Jennifer Oldham | 2/3/2021 | National Geographic
At 4.3 miles long, Parks Ranch Cave in southeastern New Mexico is the second longest gypsum cave in the Western Hemisphere. The cave and its multiple branches are among 550 that crisscross a fragile, sinkhole-prone geologic region renowned for Carlsbad Caverns.
Standing in the inky depths of Parks Ranch, I cannot see my hands. The air is a comfortable 52 degrees Fahrenheit, 40 degrees cooler than the Chihuahuan Desert 30 feet above. The quiet is so complete, I want to bottle it and take it home with me to enjoy later.
We switch on our headlamps to illuminate scallop-shell-like indentations on the off-white walls, evidence of past rains that have flooded this well-known cave. It’s probably connected to at least several others, as well as many sinkholes, says my guide, retired U.S. Bureau of Land Management (BLM) cave and karst specialist James Goodbar.
This gallery and others like it in the region were formed by eons-long chemical processes that dissolved rocks from above and below. In their prehistoric stalagmites and stalactites, the caves hold pristine information on ancient climate. They also contain troves of well-preserved fossils, Native American artifacts, and organisms that could help in the search for new antibiotics. These tantalizing secrets, hidden in a limestone and gypsum landscape known as karst, lie above still more ancient riches: the country’s largest technically recoverable oil and gas reserves, in the Permian Basin of West Texas and southeastern New Mexico.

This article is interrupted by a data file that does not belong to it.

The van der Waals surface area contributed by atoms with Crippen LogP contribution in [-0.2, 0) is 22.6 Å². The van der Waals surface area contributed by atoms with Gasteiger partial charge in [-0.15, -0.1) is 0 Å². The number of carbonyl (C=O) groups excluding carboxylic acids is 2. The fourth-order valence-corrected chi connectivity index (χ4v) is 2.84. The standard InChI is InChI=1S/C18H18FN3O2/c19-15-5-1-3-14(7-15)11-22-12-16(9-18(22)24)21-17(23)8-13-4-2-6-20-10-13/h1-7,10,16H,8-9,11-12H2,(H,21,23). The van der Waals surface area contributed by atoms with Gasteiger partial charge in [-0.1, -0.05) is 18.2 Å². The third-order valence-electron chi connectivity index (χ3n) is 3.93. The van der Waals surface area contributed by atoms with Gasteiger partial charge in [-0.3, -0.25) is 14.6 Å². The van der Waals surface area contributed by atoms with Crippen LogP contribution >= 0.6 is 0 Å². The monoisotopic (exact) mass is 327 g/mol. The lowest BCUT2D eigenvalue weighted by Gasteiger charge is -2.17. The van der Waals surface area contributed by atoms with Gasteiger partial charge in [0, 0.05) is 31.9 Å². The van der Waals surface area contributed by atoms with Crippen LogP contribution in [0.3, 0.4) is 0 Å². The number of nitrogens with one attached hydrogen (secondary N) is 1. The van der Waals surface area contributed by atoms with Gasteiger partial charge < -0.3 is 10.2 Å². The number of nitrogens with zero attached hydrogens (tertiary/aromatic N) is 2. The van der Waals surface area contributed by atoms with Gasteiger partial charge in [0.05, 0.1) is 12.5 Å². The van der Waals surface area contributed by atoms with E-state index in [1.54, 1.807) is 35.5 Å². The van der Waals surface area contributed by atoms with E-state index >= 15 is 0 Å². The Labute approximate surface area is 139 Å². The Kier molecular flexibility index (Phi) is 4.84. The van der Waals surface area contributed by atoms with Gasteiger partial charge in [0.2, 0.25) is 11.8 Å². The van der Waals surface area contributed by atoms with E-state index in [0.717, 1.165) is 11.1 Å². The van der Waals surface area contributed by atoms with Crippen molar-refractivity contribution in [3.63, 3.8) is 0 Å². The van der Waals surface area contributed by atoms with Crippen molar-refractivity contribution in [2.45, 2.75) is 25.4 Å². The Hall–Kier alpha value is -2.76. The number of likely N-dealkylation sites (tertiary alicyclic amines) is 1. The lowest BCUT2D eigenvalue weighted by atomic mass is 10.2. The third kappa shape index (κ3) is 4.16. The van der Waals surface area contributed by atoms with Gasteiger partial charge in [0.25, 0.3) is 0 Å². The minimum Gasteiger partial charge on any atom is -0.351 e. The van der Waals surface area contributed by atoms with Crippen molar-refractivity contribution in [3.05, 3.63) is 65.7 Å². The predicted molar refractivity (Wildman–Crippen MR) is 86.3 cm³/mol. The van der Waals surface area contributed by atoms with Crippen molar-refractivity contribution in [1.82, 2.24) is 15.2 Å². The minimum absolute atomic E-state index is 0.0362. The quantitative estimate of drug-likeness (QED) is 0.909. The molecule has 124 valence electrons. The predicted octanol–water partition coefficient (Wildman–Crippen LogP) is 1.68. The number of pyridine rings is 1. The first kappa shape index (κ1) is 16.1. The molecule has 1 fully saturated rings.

Now, the desert’s cave ecosystems and energy companies could be on a collision course. The Trump Administration, in pursuit of its “energy dominance” agenda, leased to oil and gas firms thousands of sinkhole-prone acres that most probably harbor caves. Some parcels are among the most geologically fragile ever offered for industrial use, which is why they hadn’t been leased yet. Little is understood about the fissure-ridden subterranean landscape that makes up the one-million-acre karst region, making it difficult to comprehend all that’s at stake.
A National Geographic investigation found that the Trump Administration’s push to open these public lands for energy exploration puts Carlsbad Caverns, scores of other caves in New Mexico, and aquifers that supply drinking water to tens of thousands of homeowners at risk of contamination.
What’s more, the threat to the region’s unique cave ecosystems and aquifers isn’t likely to recede during President Joe Biden’s administration.
As he promised during his campaign, Biden on January 27 paused new oil and natural gas leasing on federal lands, in order to undertake a “comprehensive review “of the nation’s fossil fuels program. The pause only affects new development, however. It does not stop companies from drilling on existing leases, and it allows agencies to continue to approve permits for additional drilling there.
Even before Biden delivered his promised moratorium, conservationists who consider it insufficient filed a lawsuit on January 21 seeking to overturn the Trump Administration’s sale of more than one million acres of public lands in the west for energy exploration, including acreage in southeastern New Mexico.